20. What is the ‘Experiment’ here? • Dependent Variable: Gains in technology integration proficiency • Independent Variables: • Completion of course content (as before) • Comparisons/contrasts among different environments/curricular models (value added)

  21. General Findings • Reliability of Stages is High • (r = .88 test-retest) • Reliability of Skill Self-Efficacy Data is High • (Alpha = .77 to .88 for 4 TPSA scales) • Gender: Females are higher in Web Access, Home Computer Use, and WWW Skills

  22. Pre-Post Trends for TAMU:Two Teacher Preparation Courses

  23. Impact Across 2 Schools (Pre-Post, UNT & TAMU) • Stages: ES = .42 to .76 • CBAM LOU: ES = .73 to 1.15 • TPSA-IA: ES = .18 to .82 • TPSA-TT: ES = .33 to 1.12 • TPSA-WWW: ES = .05 to .49

  24. How to Interpret Effect Size • Cohen’s d vs. other • Small (.2), medium (.5) vs. large (.8) • Compare to other common effect sizes • “As a quick rule of thumb, an effect size of 0.30 or greater is considered to be important in studies of educational programs.” (NCREL) • For example .1 is one month learning (NCREL) • others SRI International. http://www.ncrel.org/tech/claims/measure.html

  25. APA Guidelines for Effect Size The Publication Manual of the American Psychological Association (APA, 2001) strongly suggests that effect size statistics be reported in addition to the usual statistical tests. To quote from this venerable guide, "For the reader to fully understand the importance of your findings, it is almost always necessary to include Some index of effect size or strength of relationship in your Results section" (APA, 2001, p. 25). This certainly sounds like reasonable advice, but authors have been reluctant to follow this advice and include the suggested effect sizes in their submissions. So, following the lead of several other journals,effect size statistics are now required for the primary findings presented in a manuscript.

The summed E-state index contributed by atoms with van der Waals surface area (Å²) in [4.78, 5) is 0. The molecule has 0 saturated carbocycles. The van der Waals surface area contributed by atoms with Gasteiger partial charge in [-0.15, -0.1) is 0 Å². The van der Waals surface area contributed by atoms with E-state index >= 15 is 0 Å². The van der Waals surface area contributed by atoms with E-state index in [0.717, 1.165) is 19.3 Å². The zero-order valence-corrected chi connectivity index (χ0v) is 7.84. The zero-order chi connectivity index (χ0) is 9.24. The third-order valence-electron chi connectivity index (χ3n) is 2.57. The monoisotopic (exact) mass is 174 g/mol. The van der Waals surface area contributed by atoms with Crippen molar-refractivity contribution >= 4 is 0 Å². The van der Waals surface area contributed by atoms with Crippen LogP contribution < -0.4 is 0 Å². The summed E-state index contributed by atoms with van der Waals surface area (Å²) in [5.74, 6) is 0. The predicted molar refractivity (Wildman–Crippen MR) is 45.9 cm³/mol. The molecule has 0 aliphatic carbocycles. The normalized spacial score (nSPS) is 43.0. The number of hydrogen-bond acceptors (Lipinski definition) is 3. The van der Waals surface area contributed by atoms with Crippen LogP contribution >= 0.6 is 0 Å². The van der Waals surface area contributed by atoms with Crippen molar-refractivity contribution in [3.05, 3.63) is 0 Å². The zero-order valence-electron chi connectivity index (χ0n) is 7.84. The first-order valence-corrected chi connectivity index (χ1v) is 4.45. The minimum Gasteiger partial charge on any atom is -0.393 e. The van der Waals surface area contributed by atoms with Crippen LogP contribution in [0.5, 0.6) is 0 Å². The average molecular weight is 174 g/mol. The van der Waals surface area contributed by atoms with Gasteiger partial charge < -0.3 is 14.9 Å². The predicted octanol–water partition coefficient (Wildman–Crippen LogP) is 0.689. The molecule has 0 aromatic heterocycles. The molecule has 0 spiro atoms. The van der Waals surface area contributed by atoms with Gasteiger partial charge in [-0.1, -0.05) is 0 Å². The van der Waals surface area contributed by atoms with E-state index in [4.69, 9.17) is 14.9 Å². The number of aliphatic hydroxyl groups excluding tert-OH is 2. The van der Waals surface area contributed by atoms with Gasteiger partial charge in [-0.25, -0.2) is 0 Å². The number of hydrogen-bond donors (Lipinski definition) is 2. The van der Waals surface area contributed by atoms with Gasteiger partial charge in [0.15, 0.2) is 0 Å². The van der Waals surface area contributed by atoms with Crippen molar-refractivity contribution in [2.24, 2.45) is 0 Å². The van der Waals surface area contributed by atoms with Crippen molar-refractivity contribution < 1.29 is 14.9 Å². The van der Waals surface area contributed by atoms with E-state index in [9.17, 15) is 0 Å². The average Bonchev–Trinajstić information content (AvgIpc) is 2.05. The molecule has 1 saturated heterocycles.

26. UNR Collaborative Exchange

  27. New PT3 Project • Univ. of Nevada - Reno is lead and IITTL at UNT as outside evaluator • One component - following teachers after they graduate from the teacher ed. Program • Randomly select from a pool of 2004 graduates and contact them prior to graduation; pay a stipend to continue in the project by providing yearly data

  28. Procedure for Unbiased Selection • Locate prospective graduates to be certified to teach during spring 2004 • Number consecutively • Use random number table to select a preservice candidate from the list • Verify student completed technology integration course with B or better • Invite preservice candidate to participate during induction year and possibly beyond • Repeat process until 60 agree to participate

  29. From Edwards, A. L. (1954). Statistical Methods for the Behavioral Sciences. NY: Rinehart.

  30. Maine 2003

  31. Maine Learning Technology Initiative (MLTI) • 2001-2002 Laptops for all 7th graders • 2002-2003 Laptops for all 7th and 8th graders in the whole state of Maine • Maine Learns is About Curriculum

  32. Interesting Aspects of Research • Sample or Population (all 17,000 students in the state) • Selection of Exploratory Schools (if wished to participate, one from each region) • Statistical measures of significance • Strong reliance on Effect Size

  33. Research Design • 9 Exploration schools (1 per region) • Compared with 214 others • Used 8th grade state-wide achievement • Examined trend over 3 years in math, science, social studies, and visual/performing arts • Intervention - • Extensive teacher preparation • Laptop and software for every 7th-8th teacher/student • Some permitted to take home, others not

  34. 2003 Findings • Evaluators’ reports • Achievement Effect Sizes • Student self reports on • Attitudes toward school • Self Concept • Serendipitous findings are the sometimes the most valuable • Home Access • Gender Equity

  35. Would Cohen Have Predicted This Effect? "Small Effect Size: d = .2. In new areas of research inquiry, effect sizes are likely to be small (when they are not zero!). This is because the phenomena under study are typically not under good experimental or measurement control or both. When phenomena are studied which cannot be brought into the laboratory, the influence of uncontrollable extraneous variables ("noise') makes the size of the effect small relative to these (makes the 'signal' difficult to detect).” Cohen, J. (1977), p. 25.

  36. Exploratory - as Illustrated by: